Senior security researcher at Kaspersky Lab Stefan Tanase says 20 percent of computers being used in Kenya are vulnerable to viruses, and the number is rising.
Tanase told Capital Business that 17 percent of the vulnerable computers are due to use of free software which is mostly downloaded from the Internet.
“People tend to forget to update their software. Every day they turn on their computers, most of the time they get notifications that they need to update this and that and most of them are actually ignoring these things. Because they don’t realise that these updates are actually security updates, aimed at reducing vulnerabilities in these applications, “said Tanase.
Tanase has also denied long-held claims that anti-virus providers like Kaspersky Lab are involved in creating the viruses to keep their business running.
“There is actually no reason for any anti-virus company to create their own viruses because there are so many viruses out there that we can already barely keep up with. This is our business that is based on protecting our customers. You can imagine a company that spends 15 years in gaining customer trust. It will be sad to even try that,” he asserted.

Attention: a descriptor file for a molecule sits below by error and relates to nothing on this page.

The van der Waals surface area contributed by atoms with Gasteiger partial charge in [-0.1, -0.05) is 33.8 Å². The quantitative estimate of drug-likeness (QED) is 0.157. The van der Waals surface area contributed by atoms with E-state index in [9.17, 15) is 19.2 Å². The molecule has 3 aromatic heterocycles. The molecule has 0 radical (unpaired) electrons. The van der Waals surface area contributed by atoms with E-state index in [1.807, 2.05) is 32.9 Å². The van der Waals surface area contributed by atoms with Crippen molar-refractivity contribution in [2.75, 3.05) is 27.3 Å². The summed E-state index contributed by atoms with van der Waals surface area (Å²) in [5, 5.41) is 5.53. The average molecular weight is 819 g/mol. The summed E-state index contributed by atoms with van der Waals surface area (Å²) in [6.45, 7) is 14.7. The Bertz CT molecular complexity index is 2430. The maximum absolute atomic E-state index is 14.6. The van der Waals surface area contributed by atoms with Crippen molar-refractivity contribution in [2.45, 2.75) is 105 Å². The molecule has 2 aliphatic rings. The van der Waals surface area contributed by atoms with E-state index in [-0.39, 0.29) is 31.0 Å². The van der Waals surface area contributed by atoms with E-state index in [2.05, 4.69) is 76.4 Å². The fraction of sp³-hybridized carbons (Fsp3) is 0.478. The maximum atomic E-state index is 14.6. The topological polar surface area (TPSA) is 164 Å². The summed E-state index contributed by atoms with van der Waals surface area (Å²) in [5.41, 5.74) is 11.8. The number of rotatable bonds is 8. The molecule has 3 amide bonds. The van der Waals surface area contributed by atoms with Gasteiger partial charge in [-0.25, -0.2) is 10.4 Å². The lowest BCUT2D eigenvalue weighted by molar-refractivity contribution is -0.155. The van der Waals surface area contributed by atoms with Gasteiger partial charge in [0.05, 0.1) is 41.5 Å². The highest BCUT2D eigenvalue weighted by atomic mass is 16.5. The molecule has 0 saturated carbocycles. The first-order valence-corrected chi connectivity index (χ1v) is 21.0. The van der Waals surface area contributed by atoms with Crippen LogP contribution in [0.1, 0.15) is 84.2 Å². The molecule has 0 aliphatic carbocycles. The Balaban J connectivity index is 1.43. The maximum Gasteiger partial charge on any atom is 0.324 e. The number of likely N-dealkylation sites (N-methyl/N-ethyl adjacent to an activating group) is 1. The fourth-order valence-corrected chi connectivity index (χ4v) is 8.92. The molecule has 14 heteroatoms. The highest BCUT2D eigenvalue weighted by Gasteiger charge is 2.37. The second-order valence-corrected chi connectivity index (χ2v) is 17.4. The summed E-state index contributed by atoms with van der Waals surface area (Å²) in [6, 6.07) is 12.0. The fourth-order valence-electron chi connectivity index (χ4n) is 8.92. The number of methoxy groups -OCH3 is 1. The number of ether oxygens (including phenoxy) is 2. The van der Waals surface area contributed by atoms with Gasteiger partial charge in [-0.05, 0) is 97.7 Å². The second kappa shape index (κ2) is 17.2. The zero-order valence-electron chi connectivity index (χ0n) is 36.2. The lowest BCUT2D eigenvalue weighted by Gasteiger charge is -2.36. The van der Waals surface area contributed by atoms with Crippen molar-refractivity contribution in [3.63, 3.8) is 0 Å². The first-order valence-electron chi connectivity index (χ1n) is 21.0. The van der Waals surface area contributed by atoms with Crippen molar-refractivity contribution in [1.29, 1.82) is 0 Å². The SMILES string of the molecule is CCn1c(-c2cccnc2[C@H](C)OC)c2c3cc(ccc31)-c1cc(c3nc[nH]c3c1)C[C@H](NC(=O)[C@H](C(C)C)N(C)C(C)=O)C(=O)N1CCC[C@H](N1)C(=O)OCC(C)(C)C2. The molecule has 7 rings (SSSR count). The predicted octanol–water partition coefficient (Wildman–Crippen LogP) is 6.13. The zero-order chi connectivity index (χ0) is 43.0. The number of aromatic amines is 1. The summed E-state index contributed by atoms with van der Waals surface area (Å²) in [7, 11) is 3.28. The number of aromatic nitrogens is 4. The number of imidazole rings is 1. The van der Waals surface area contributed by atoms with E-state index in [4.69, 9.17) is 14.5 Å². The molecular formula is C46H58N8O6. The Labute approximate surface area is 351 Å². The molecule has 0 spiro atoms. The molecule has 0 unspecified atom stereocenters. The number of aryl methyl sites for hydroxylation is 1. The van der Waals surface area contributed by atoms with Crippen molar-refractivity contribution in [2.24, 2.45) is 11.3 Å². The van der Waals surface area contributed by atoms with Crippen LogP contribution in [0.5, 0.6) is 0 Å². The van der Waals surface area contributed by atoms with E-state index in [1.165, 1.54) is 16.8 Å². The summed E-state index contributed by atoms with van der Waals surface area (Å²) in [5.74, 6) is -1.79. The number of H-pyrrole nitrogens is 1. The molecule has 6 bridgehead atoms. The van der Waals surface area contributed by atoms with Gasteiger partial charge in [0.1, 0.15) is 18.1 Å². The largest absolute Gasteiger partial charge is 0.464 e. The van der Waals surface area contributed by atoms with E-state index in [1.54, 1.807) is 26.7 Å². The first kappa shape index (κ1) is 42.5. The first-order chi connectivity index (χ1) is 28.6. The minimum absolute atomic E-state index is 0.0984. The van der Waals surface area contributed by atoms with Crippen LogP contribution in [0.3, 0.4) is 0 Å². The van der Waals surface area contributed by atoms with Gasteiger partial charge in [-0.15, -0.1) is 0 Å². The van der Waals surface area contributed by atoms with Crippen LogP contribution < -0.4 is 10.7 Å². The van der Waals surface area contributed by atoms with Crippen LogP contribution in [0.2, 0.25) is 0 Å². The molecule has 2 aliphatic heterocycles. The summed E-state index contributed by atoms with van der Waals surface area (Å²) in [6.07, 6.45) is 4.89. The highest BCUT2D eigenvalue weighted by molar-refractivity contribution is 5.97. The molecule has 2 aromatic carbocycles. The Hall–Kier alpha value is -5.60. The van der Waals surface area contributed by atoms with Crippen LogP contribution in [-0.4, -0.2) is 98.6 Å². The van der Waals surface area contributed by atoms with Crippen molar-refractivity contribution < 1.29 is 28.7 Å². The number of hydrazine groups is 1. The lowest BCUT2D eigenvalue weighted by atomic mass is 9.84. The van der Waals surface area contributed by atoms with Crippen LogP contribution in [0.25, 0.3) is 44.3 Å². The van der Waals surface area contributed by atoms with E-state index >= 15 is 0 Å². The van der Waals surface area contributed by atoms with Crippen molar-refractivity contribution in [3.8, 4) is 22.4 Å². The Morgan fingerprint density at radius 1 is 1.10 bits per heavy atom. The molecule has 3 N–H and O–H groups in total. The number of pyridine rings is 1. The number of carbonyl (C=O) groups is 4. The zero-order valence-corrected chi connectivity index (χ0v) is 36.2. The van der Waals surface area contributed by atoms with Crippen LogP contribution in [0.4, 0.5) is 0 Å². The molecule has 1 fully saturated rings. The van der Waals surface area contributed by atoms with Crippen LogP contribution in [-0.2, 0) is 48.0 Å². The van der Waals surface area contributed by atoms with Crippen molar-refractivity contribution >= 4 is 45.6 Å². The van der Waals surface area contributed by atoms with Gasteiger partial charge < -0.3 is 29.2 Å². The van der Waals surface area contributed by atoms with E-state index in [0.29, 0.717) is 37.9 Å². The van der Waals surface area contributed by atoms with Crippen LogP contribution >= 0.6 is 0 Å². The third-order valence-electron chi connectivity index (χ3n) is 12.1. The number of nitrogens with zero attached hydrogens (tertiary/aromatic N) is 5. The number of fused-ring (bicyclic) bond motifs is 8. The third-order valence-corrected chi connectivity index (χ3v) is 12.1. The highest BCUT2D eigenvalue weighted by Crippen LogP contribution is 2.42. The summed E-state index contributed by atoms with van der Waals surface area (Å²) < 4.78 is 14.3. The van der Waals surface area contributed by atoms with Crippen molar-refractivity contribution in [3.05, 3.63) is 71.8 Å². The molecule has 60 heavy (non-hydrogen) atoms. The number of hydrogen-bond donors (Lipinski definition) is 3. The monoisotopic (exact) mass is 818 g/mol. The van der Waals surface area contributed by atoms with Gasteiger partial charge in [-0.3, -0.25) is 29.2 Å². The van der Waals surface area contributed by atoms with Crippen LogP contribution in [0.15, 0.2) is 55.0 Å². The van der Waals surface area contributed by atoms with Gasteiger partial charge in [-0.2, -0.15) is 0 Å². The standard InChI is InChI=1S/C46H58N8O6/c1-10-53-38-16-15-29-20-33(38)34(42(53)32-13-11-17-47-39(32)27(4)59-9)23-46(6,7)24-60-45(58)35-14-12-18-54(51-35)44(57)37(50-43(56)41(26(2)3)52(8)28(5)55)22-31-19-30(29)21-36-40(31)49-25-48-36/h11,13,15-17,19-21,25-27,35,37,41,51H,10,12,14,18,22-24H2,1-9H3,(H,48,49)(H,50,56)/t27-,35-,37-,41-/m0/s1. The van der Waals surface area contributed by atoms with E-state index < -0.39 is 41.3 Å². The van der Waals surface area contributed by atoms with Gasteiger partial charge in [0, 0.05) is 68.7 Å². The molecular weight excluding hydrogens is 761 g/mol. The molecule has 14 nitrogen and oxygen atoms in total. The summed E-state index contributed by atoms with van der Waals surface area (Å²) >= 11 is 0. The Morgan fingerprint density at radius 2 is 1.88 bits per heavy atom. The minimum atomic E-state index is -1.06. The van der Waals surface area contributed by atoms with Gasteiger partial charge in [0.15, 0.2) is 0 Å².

Kaspersky Channel sales manager for East Africa Bethwel Opil said there is need for the Kenyan government to come up with proper regulation on dealing with this kind of cyber crime.
He adds that most of the cyber criminals are now focusing on Africa due to the increase of use of technology and lack of awareness to the problem.
“If the regulation is quite clear on the consequences, definitely people will not go for it. Our agencies who are responsible for these issues should act quickly,” said Opil.
He added that apart from creating awareness among Kenyans, there is also need for comprehensive data on computer viruses so as to come up with new technological solutions to curb the challenge.
A computer virus is a program that can replicate itself and spread from one computer to another and usually causes a lot of damage to computer software or complete malfunctioning of the machine.
Currently 70,000 new viruses are created every single day globally.